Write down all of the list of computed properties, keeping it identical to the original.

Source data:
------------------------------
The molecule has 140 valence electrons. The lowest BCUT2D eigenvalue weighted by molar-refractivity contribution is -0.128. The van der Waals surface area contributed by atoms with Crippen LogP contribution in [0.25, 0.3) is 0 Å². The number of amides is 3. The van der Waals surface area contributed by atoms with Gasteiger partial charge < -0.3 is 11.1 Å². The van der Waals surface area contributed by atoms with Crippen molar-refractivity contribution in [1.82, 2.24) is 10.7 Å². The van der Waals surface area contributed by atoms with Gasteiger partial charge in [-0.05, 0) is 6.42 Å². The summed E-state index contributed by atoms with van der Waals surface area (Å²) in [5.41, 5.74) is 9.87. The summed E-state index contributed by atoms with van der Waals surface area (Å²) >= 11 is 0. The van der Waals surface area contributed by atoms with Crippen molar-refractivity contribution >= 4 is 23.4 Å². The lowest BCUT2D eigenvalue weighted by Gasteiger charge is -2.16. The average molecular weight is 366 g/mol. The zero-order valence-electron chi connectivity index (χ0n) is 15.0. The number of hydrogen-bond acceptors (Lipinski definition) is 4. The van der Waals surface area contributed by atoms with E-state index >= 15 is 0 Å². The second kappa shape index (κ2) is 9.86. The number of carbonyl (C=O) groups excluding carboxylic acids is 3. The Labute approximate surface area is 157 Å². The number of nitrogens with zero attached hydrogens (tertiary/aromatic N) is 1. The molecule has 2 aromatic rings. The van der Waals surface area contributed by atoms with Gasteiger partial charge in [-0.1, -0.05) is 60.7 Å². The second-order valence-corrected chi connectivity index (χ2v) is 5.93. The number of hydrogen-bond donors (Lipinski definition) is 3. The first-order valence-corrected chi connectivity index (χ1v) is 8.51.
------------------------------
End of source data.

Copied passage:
The molecule has 140 valence electrons. The lowest BCUT2D eigenvalue weighted by molar-refractivity contribution is -0.128. The van der Waals surface area contributed by atoms with Crippen LogP contribution in [0.25, 0.3) is 0 Å². The number of amides is 3. The van der Waals surface area contributed by atoms with Gasteiger partial charge < -0.3 is 11.1 Å². The van der Waals surface area contributed by atoms with Crippen molar-refractivity contribution in [1.82, 2.24) is 10.7 Å². The van der Waals surface area contributed by atoms with Gasteiger partial charge in [-0.05, 0) is 6.42 Å². The summed E-state index contributed by atoms with van der Waals surface area (Å²) in [5.41, 5.74) is 9.87. The summed E-state index contributed by atoms with van der Waals surface area (Å²) >= 11 is 0. The van der Waals surface area contributed by atoms with Crippen molar-refractivity contribution >= 4 is 23.4 Å². The lowest BCUT2D eigenvalue weighted by Gasteiger charge is -2.16. The average molecular weight is 366 g/mol. The zero-order valence-electron chi connectivity index (χ0n) is 15.0. The number of hydrogen-bond acceptors (Lipinski definition) is 4. The van der Waals surface area contributed by atoms with E-state index >= 15 is 0 Å². The second kappa shape index (κ2) is 9.86. The number of carbonyl (C=O) groups excluding carboxylic acids is 3. The Labute approximate surface area is 157 Å². The number of nitrogens with zero attached hydrogens (tertiary/aromatic N) is 1. The molecule has 2 aromatic rings. The van der Waals surface area contributed by atoms with Gasteiger partial charge in [-0.1, -0.05) is 60.7 Å². The second-order valence-corrected chi connectivity index (χ2v) is 5.93. The number of hydrogen-bond donors (Lipinski definition) is 3. The first-order valence-corrected chi connectivity index (χ1v) is 8.51.